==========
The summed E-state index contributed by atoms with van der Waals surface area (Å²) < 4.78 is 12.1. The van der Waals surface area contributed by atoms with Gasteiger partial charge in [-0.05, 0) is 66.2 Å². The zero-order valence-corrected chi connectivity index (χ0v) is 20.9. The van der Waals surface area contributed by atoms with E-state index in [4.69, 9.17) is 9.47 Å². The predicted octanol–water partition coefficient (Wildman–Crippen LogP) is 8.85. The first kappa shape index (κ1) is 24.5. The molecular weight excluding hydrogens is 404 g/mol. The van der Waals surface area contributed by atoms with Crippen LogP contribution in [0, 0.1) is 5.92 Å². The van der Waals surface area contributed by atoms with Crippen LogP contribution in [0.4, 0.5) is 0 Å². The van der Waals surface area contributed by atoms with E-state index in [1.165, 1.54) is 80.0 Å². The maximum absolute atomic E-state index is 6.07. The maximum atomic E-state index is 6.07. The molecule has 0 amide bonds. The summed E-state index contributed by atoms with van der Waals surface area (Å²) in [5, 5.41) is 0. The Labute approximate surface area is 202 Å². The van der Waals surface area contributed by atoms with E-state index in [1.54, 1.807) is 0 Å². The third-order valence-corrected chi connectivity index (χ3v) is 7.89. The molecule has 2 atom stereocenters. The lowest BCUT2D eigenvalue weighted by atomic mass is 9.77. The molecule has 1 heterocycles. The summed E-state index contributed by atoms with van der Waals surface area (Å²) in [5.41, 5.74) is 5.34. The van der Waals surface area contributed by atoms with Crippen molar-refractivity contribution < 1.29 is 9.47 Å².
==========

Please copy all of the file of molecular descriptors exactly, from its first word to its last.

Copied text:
The summed E-state index contributed by atoms with van der Waals surface area (Å²) < 4.78 is 12.1. The van der Waals surface area contributed by atoms with Gasteiger partial charge in [-0.05, 0) is 66.2 Å². The zero-order valence-corrected chi connectivity index (χ0v) is 20.9. The van der Waals surface area contributed by atoms with E-state index in [4.69, 9.17) is 9.47 Å². The predicted octanol–water partition coefficient (Wildman–Crippen LogP) is 8.85. The first kappa shape index (κ1) is 24.5. The molecular weight excluding hydrogens is 404 g/mol. The van der Waals surface area contributed by atoms with Crippen LogP contribution in [0, 0.1) is 5.92 Å². The van der Waals surface area contributed by atoms with Crippen LogP contribution in [0.4, 0.5) is 0 Å². The van der Waals surface area contributed by atoms with E-state index in [1.165, 1.54) is 80.0 Å². The maximum absolute atomic E-state index is 6.07. The maximum atomic E-state index is 6.07. The molecule has 0 amide bonds. The summed E-state index contributed by atoms with van der Waals surface area (Å²) in [5, 5.41) is 0. The Labute approximate surface area is 202 Å². The van der Waals surface area contributed by atoms with E-state index in [1.54, 1.807) is 0 Å². The third-order valence-corrected chi connectivity index (χ3v) is 7.89. The molecule has 2 atom stereocenters. The lowest BCUT2D eigenvalue weighted by atomic mass is 9.77. The molecule has 1 heterocycles. The summed E-state index contributed by atoms with van der Waals surface area (Å²) in [5.41, 5.74) is 5.34. The van der Waals surface area contributed by atoms with Crippen molar-refractivity contribution < 1.29 is 9.47 Å².